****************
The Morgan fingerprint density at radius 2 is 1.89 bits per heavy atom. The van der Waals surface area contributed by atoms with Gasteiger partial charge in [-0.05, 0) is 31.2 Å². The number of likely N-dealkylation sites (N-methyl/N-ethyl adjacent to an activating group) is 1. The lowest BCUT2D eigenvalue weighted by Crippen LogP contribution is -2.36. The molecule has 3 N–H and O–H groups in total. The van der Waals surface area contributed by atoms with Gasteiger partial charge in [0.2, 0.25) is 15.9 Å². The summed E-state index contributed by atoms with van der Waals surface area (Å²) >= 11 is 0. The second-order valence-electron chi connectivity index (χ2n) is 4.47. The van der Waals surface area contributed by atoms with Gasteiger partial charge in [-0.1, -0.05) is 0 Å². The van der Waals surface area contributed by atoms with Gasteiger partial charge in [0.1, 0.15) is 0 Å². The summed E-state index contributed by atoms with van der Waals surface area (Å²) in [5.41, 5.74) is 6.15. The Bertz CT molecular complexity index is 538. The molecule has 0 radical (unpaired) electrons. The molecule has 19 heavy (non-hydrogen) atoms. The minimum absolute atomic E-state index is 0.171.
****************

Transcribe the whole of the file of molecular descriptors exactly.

The Morgan fingerprint density at radius 2 is 1.89 bits per heavy atom. The van der Waals surface area contributed by atoms with Gasteiger partial charge in [-0.05, 0) is 31.2 Å². The number of likely N-dealkylation sites (N-methyl/N-ethyl adjacent to an activating group) is 1. The lowest BCUT2D eigenvalue weighted by Crippen LogP contribution is -2.36. The molecule has 3 N–H and O–H groups in total. The van der Waals surface area contributed by atoms with Gasteiger partial charge in [0.2, 0.25) is 15.9 Å². The summed E-state index contributed by atoms with van der Waals surface area (Å²) >= 11 is 0. The second-order valence-electron chi connectivity index (χ2n) is 4.47. The van der Waals surface area contributed by atoms with Gasteiger partial charge in [-0.1, -0.05) is 0 Å². The van der Waals surface area contributed by atoms with Gasteiger partial charge in [0.1, 0.15) is 0 Å². The summed E-state index contributed by atoms with van der Waals surface area (Å²) in [5.41, 5.74) is 6.15. The Bertz CT molecular complexity index is 538. The molecule has 0 radical (unpaired) electrons. The molecule has 19 heavy (non-hydrogen) atoms. The minimum absolute atomic E-state index is 0.171.